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Raffles Hotel Will Sling Itself Into the Next Century

A chapter is closing in the 103-year history of Raffles Hotel in Singapore. The hotel, which once hosted literary greats W. Somerset Maugham, Noel Coward, Joseph Conrad and Rudyard Kipling, is being shut for renovation and the addition of a wing. ". . . We have to prepare for the next 100 years,” said Raffles manager Roberto Pregarz, who with the hotel’s 300 staff will be laid off until it reopens. The 127 rooms--each named for a famous author--will be closed after the remaining guests check out. An earlier plan to keep open the Long Bar, where bartender Ngiam Tong Boon created the Singapore Sling in 1915, was turned down by the owners, a land company. The hotel was declared a historic landmark in 1987.

--Mayor Edward I. Koch had a shock when he talked with some young New Yorkers. “The language in some cases was un-understandable,” he said, coining a word. So, Koch and schools Chancellor Richard R. Green have launched a grammar and English usage effort. The program will start this spring with “Putting Your Best Speech Forward Day,” when city teachers will focus on “speech demons"--a list of mispronounced and misused words and phrases compiled by Green. They include: “ax” instead of “ask,” “pitcher” instead of “picture,” “brang” for “brought” and “meetcha” for “meet you.” And, as Koch used to say, “liberry” instead of “library.” “It was brought to my attention that I was saying ‘liberry.’ I wasn’t aware of it,” Koch admitted.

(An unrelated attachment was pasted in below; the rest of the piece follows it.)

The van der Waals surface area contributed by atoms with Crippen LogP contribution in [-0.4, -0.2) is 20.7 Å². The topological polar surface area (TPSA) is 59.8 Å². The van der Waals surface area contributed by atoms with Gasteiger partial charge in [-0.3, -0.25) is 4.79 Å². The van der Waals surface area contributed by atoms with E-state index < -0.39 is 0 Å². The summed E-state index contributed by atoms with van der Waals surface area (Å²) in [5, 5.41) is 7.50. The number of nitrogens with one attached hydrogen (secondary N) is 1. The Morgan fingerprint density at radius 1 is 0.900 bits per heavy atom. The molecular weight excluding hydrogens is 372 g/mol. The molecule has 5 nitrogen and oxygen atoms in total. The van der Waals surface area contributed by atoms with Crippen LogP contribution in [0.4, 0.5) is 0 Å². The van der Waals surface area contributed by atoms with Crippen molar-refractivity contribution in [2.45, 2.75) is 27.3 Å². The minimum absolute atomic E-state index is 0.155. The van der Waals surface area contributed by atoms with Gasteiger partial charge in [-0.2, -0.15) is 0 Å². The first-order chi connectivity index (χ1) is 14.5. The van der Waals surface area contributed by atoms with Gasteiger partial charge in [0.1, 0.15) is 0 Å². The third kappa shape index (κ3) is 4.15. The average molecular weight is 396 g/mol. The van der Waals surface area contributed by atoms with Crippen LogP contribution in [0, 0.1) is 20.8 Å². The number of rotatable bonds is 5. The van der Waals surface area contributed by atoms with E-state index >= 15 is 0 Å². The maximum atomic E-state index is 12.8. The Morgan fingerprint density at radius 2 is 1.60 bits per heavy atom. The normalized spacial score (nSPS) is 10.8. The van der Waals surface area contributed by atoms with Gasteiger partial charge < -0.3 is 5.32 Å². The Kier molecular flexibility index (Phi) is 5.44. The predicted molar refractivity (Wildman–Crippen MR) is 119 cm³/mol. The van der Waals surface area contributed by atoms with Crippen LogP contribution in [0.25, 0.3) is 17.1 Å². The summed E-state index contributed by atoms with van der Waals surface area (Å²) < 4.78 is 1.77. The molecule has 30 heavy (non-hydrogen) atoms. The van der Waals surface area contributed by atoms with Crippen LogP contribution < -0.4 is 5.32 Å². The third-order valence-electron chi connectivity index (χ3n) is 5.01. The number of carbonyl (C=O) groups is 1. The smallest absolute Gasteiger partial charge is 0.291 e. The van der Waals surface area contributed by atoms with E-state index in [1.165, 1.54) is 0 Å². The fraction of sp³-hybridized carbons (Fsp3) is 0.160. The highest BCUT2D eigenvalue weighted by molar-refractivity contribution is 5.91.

--George Bush is in demand on college campuses. Rice University, Texas A&M; University and Bush’s alma mater, Yale, have expressed interest in becoming the site of his presidential library. “Rice is certainly interested in the presidential papers . . . " said George Rupp, president of Rice, where, in 1978, Bush taught a graduate-level course in organization theory. Bryan Jones, head of Texas A&M;'s political science department, and a colleague, presidential scholar George Edwards, drafted a memorandum urging the school to explore the possibilities of gaining the library. And even though Newsweek quoted Bush as saying he has decided his presidential papers should go to a Texas school, Yale is interested. “I’m sure Yale will be making an effort to persuade the President to locate his library here or at least some place near here,” said Jack Siggins, an administrator of Yale’s library.


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